Some doodles of Math as a kid being blind as fuck, cuz he’s a bby and I don’t draw him enough. When he was a kid, no one knew he needed glasses, he was too timid to say that the reason he kept messing up everything he did was because he could barely see anything. And Math himself didn’t realize that he was practically blind, he thought most people saw the world as a bunch of vague blobs. So he got a reputation for being slow. (Mac was very protective of him, and always led him around. He probably didn’t realize what the problem was either, but they were much closer in those days and if Math needed him, Mac was always right there)


Many Little Wormy, Sluggy, Bloodsucky, Things…

Arthropods, especially beetles, are my thing. I tend to be less knowledgeable about the soft bodied terrestrial invertebrates like those in the images here, largely because they don’t leave a trace in the fossil record. That’s not to say I don’t take any notice of them. Indeed, it’s often hard to ignore them especially when lying flat of your belly in the leaf litter trying to get images of their distant relatives. I’ve had a leech or two, or two thousand. It’s made me a better person.

It is easy to think of things like leeches, flatworms, earthworms and slugs as ugly and uninteresting; that’s clearly far from reality and, although I reckon some of you would probably wet you pants if you had a leech on you (babies!), the leech in the first image IS actually beautiful. The flatworm (2), or perhaps more correctly land planarian (Fletchamia cf. mediolineata), is gorgeous as many of them are; they come in a veritable rainbow of flatworm beauty and can be a conspicuous component of the forest fauna, especially after rain. Earthworms (3) are critical components of the soil fauna and here in Victoria, Australia we have one of the largest in the world that can reach over 1 metre (3+ feet long). Finally we have a slug (Cystopelta sp.), well actually a semi-slug spotted and dotted with white and purple. Even slugs can be stunning beauties.

These images are all from the Dandenong Ranges National Park on the outskirts of Melbourne, Australia. Land of beautiful bloodsuckers…

Intestinal worms ‘talk’ to gut bacteria to boost immune system

EPFL researchers have discovered how intestinal worm infections cross-talk with gut bacteria to help the immune system.

Intestinal worms infect over 2 billion people across the world, mostly children, in areas with poor sanitation. But despite causing serious health problems, worms can actually help the immune system of its host as an indirect way of protecting themselves. The evidence for this is so strong that we are now testing worms for clinical benefits. However, very little is known about how worms interact with the host’s immune system. A new study by EPFL now shows that these effects go through the gut’s bacteria that help digestion. The work is published in Immunity.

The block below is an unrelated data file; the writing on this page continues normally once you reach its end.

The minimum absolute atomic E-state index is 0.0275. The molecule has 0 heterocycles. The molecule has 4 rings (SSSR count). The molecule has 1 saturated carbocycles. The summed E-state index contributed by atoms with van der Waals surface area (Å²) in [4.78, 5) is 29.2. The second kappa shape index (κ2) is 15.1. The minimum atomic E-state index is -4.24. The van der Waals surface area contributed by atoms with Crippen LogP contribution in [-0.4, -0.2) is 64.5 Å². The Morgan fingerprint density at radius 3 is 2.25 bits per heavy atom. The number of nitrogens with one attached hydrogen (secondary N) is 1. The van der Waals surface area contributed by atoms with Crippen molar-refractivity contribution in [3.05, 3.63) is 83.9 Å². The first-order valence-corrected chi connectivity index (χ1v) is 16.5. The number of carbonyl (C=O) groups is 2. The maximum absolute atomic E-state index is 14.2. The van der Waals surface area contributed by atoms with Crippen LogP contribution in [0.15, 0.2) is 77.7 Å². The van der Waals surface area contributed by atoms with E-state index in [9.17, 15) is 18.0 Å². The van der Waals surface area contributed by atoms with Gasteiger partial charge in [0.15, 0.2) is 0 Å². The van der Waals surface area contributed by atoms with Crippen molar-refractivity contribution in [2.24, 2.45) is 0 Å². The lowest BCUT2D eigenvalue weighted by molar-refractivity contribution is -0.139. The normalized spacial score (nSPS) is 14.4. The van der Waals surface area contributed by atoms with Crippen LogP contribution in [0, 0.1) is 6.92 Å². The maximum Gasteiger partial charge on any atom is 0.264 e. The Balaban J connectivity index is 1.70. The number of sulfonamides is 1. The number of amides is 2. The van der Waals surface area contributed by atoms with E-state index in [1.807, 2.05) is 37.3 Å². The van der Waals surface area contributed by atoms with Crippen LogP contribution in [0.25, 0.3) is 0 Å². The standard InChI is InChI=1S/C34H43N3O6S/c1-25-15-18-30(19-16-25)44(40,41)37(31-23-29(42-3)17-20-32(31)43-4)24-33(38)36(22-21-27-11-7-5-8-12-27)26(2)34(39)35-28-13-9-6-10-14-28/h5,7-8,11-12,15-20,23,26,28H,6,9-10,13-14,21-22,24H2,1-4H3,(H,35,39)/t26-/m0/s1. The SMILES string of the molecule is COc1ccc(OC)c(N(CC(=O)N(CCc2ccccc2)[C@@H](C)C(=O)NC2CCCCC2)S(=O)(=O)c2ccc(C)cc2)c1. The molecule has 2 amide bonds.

Zaiss MM, Rapin A, Lebon L, Kumar Dubey L, Mosconi I, Sarter L, Piersigilli A, Menin L, Walker AW, Rougemont J, Paerewijck O, Geldhof P, McCoy KD, Macpherson A, Croese J, Giacomin PR, Loukas A, Junt T, Marsland BJ, Harris NL. The intestinal microbiota contributes to the ability of helminths to modulate allergic inflammation. Immunity 27 October 2015.

Caption: This is the helminth Heligmosomoides polygyrus bakeri (Hpb), which infects rodents. Here seen under fluorescent staining. Hpb was used in the mouse part of this study. Credit: Nicola Harris/EPFL


Six Pictures of Beautiful, Bizarre Worms That Slink Or Swim

“It was only a matter of time before the humble worm got its own day. July 1 is the first International Polychaete Day, and museums around the world—including the Australian Museum, London’s Natural History Museum, and the Smithsonian’s Natural History Museum—plan to celebrate the wonderful world of the worm.”

Happy Polychaete Day! See more cool pictures at National Geographic.   

When does aging really begin? Two Northwestern University scientists now have a molecular clue. In a study of the transparent roundworm C. elegans, they found that adult cells abruptly begin their downhill slide when an animal reaches reproductive maturity.

A genetic switch starts the aging process by turning off cell stress responses that protect the cell by keeping important proteins folded and functional. The switch is thrown by germline stem cells in early adulthood, after the animal starts to reproduce, ensuring its line will live on.

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